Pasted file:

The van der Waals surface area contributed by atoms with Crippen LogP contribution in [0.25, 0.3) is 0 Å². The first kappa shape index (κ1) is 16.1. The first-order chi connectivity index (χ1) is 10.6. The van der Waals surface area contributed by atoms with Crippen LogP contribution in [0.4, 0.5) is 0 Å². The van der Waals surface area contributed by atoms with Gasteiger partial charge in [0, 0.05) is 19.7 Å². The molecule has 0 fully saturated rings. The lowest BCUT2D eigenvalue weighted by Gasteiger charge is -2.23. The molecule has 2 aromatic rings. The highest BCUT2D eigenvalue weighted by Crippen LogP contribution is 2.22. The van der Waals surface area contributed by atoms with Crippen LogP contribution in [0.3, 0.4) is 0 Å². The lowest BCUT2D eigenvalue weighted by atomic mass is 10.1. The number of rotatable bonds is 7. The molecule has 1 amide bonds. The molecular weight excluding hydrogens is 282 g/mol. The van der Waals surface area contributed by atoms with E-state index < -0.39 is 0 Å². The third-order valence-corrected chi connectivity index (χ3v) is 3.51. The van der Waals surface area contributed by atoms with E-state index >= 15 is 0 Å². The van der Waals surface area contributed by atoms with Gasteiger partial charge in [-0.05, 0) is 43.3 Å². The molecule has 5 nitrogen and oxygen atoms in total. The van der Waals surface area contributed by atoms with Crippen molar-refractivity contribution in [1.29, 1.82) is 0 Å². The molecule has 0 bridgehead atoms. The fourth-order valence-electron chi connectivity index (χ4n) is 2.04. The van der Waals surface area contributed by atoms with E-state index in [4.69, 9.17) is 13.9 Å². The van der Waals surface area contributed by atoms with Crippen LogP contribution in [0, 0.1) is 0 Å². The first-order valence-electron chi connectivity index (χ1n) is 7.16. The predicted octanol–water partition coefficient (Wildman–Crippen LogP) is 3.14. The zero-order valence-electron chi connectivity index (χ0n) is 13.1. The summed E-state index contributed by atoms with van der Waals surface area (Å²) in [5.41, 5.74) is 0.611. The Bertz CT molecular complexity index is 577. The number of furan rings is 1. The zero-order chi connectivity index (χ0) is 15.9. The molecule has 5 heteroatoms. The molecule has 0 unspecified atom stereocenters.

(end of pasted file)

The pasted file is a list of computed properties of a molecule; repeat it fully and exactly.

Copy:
The van der Waals surface area contributed by atoms with Crippen LogP contribution in [0.25, 0.3) is 0 Å². The first kappa shape index (κ1) is 16.1. The first-order chi connectivity index (χ1) is 10.6. The van der Waals surface area contributed by atoms with Crippen LogP contribution in [0.4, 0.5) is 0 Å². The van der Waals surface area contributed by atoms with Gasteiger partial charge in [0, 0.05) is 19.7 Å². The molecule has 0 fully saturated rings. The lowest BCUT2D eigenvalue weighted by Gasteiger charge is -2.23. The molecule has 2 aromatic rings. The highest BCUT2D eigenvalue weighted by Crippen LogP contribution is 2.22. The van der Waals surface area contributed by atoms with Crippen LogP contribution in [0.3, 0.4) is 0 Å². The lowest BCUT2D eigenvalue weighted by atomic mass is 10.1. The number of rotatable bonds is 7. The molecule has 1 amide bonds. The molecular weight excluding hydrogens is 282 g/mol. The van der Waals surface area contributed by atoms with E-state index < -0.39 is 0 Å². The third-order valence-corrected chi connectivity index (χ3v) is 3.51. The van der Waals surface area contributed by atoms with E-state index >= 15 is 0 Å². The van der Waals surface area contributed by atoms with Gasteiger partial charge in [-0.05, 0) is 43.3 Å². The molecule has 5 nitrogen and oxygen atoms in total. The van der Waals surface area contributed by atoms with Crippen molar-refractivity contribution in [1.29, 1.82) is 0 Å². The molecule has 0 bridgehead atoms. The fourth-order valence-electron chi connectivity index (χ4n) is 2.04. The van der Waals surface area contributed by atoms with E-state index in [4.69, 9.17) is 13.9 Å². The van der Waals surface area contributed by atoms with Crippen LogP contribution in [0, 0.1) is 0 Å². The first-order valence-electron chi connectivity index (χ1n) is 7.16. The predicted octanol–water partition coefficient (Wildman–Crippen LogP) is 3.14. The zero-order valence-electron chi connectivity index (χ0n) is 13.1. The summed E-state index contributed by atoms with van der Waals surface area (Å²) in [5.41, 5.74) is 0.611. The Bertz CT molecular complexity index is 577. The number of furan rings is 1. The zero-order chi connectivity index (χ0) is 15.9. The molecule has 5 heteroatoms. The molecule has 0 unspecified atom stereocenters.